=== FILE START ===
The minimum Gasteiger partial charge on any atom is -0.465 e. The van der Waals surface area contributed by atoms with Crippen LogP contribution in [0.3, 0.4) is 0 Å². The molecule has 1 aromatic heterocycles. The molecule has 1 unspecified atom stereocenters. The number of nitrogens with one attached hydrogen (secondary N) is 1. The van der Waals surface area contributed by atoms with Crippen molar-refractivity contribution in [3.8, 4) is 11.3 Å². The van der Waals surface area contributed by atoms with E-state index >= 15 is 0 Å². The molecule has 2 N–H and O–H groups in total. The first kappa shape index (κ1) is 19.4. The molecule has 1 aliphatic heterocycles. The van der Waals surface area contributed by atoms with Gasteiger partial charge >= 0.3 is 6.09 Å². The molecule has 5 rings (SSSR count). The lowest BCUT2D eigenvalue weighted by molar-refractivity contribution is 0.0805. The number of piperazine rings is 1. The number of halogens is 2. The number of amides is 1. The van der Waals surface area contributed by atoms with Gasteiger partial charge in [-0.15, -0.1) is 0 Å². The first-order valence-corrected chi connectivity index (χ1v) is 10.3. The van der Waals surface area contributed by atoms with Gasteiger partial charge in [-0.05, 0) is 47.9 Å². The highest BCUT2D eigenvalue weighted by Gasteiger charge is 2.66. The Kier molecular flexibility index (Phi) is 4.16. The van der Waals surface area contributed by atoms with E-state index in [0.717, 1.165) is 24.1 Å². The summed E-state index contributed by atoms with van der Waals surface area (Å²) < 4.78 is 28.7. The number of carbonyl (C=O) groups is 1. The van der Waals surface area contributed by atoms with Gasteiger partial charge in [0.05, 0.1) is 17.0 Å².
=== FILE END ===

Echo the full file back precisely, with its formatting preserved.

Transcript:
The minimum Gasteiger partial charge on any atom is -0.465 e. The van der Waals surface area contributed by atoms with Crippen LogP contribution in [0.3, 0.4) is 0 Å². The molecule has 1 aromatic heterocycles. The molecule has 1 unspecified atom stereocenters. The number of nitrogens with one attached hydrogen (secondary N) is 1. The van der Waals surface area contributed by atoms with Crippen molar-refractivity contribution in [3.8, 4) is 11.3 Å². The van der Waals surface area contributed by atoms with E-state index >= 15 is 0 Å². The molecule has 2 N–H and O–H groups in total. The first kappa shape index (κ1) is 19.4. The molecule has 1 aliphatic heterocycles. The van der Waals surface area contributed by atoms with Gasteiger partial charge >= 0.3 is 6.09 Å². The molecule has 5 rings (SSSR count). The lowest BCUT2D eigenvalue weighted by molar-refractivity contribution is 0.0805. The number of piperazine rings is 1. The number of halogens is 2. The number of amides is 1. The van der Waals surface area contributed by atoms with Gasteiger partial charge in [-0.15, -0.1) is 0 Å². The first-order valence-corrected chi connectivity index (χ1v) is 10.3. The van der Waals surface area contributed by atoms with Gasteiger partial charge in [-0.05, 0) is 47.9 Å². The highest BCUT2D eigenvalue weighted by Gasteiger charge is 2.66. The Kier molecular flexibility index (Phi) is 4.16. The van der Waals surface area contributed by atoms with E-state index in [0.717, 1.165) is 24.1 Å². The summed E-state index contributed by atoms with van der Waals surface area (Å²) < 4.78 is 28.7. The number of carbonyl (C=O) groups is 1. The van der Waals surface area contributed by atoms with Gasteiger partial charge in [0.05, 0.1) is 17.0 Å².